We don’t just inherit DNA from our parents, we also inherit chemical marks which can tell our genes how to behave. These marks can sometimes make our genes work in a way that goes against traditional evolutionary understanding. A new study in Evolution Letters explains how bumblebees may hold the key to validating new theories around the evolution of these weirdly behaving genes.
Most animals, including you, inherit two copies of their DNA, one from mum and one from dad. This means we have two copies of every gene, a maternal copy (from mum) and a paternal copy (from dad). Usually both copies of a gene are expressed, meaning they are turned on. This is evolutionarily important because if you were to inherit a damaged copy of a gene, then the other healthy copy can sometimes compensate. However, there are a small number of genes that lose this evolutionary advantage by only ever expressing one copy. When this is done in a parent-of-origin manner, the genes are referred to as imprinted. This means some imprinted genes only ever express dad’s copy and others only ever express mum’s copy. For example, in humans, it is only ever the paternal copy of the IGF2 gene that gets expressed. If imprinting is lost at this gene it results in Beckwith-Wiedermann syndrome, which can cause giantism and excess tumour growth.
Why has genomic imprinting evolved?
Genomic imprinting is an evolutionary paradox as natural selection should not favour the switching off of one copy of a gene. Many theories try to explain why genomic imprinting has evolved. Haig’s kinship theory is the most widely accepted explanation. This theory states there are different selection pressures on our genes, depending on which parent they came from.
To explain, in a polyandrous mating system one female mates with multiple males. While both parents want their offspring to have the best chance to survive, the female knows all of the offspring are hers, while the male cannot be certain which are his. It follows that the genes inherited from the mother may be selected to favour equal resource distribution amongst her offspring, increasing the chances that they all survive and pass on her genes. Whereas genes coming from the father may be selected to favour individual resource gain at the expense of siblings who may have genes from a different father. This would increase the chances of the individual surviving and passing on the father’s genes to the next generation. So you can see how genes from the mother and father in this scenario ‘want’ different things.
In species where females mate with multiple males, a female can be certain of their parentage, whereas a male rarely can.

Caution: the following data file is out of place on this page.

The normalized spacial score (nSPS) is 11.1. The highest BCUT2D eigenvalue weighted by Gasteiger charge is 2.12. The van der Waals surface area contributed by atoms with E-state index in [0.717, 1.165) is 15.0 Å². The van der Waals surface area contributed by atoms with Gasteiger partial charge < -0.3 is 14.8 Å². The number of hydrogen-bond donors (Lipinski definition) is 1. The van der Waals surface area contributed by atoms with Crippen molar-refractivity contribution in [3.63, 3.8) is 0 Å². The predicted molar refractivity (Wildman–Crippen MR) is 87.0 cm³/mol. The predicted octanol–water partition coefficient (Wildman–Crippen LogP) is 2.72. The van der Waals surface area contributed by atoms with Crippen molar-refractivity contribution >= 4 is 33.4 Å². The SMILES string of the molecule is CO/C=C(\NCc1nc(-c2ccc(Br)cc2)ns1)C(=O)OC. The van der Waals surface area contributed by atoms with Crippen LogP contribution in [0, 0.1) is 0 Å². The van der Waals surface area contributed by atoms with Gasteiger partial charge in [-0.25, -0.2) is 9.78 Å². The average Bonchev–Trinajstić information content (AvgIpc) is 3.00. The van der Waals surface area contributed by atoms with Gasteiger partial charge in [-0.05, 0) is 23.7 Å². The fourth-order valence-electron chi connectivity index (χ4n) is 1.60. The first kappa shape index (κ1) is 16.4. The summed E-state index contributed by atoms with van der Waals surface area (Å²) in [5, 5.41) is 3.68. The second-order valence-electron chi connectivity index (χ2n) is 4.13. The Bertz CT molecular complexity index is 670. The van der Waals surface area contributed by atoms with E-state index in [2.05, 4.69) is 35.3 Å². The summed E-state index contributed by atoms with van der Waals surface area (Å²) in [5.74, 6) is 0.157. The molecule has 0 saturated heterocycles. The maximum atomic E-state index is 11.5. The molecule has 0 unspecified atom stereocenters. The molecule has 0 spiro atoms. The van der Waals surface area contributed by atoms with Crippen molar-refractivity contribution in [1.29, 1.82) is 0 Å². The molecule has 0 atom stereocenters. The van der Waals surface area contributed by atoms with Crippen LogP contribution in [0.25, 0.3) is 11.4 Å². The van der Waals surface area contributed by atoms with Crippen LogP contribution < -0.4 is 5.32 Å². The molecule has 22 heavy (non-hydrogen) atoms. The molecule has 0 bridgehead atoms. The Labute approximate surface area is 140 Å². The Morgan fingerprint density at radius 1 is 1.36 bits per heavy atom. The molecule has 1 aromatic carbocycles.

Bumblebees as an independent test.
This theory is based on observations in mammals. It has been suggested social insects could act as an independent test for the kinship theory of genomic imprinting. This is because, like humans, social insects have many different social interactions with family-members. For example, a bumblebee colony consists of a single queen, who has mated with only one male, along with many daughters, who become the workers. Bumblebee colonies usually only last for a few months and towards the end of the colony cycle, the queen will start to produce sons and new queens. Some of her worker daughters (but not all) will rebel against her by becoming reproductive (Figure 4) and producing sons of their own, during what is known as the competition phase. This is considered ‘treason’ and the queen will attack any daughters she sees doing this.
Bumblebee colonies consist of a single queen and many daughters (workers). Top: inside a colony. Bottom: (left) a juvenile bumblebee; (centre) the reproductive ovary of a ‘rebel’ worker competing to produce sons of her own; (right) the non-reproductive ovary of a standard worker.
Another reason it is believed the kinship theory applies to bees is because males are genetically a little weird. In the world of the bumblebee, males have a grandfather but no father! Males are created when queens or workers produce eggs that contain half of their own DNA, so no additional copy of DNA from a father is needed. This means if a worker produces a son of her own then some of her father’s DNA is likely to be passed on. However, if a queen produces a son, then none of the worker’s father’s DNA will go into that son.
Inheritance patterns in bumblebees.
The kinship theory predicts workers rebel and become reproductive because this would be beneficial to their father’s genes. Imprinting of certain genes would allow a father’s copy to increase worker reproductive behaviour and would also allow a mother’s copy to decrease worker reproductive behaviour. This conflict is similar to the one in the polyandrous mating system we discussed earlier. The kinship theory makes many predictions on how imprinted genes should work in bumblebees; worker reproductive behaviour is just one example.
In our current paper in Evolution Letters, we have identified genes which show parent-of-origin expression in a species of bumblebee providing support for the kinship theory. Understanding how imprinting has evolved will facilitate new lines of research into imprinting-based diseases in humans, such as Beckwith-Wiedermann syndrome. Additionally, learning more about non-genetic mechanisms of inheritance in bumblebees may one day aid conservation efforts.
Authors: Dr Hollie Marshall is a Postdoctoral Research Associate at the University of Edinburgh. Dr Eamonn Mallon is Associate Dean of Research for the College of Life Sciences and Associate Professor of Evolutionary Biology at the University of Leicester.
The original article is freely available to read and download from Evolution Letters.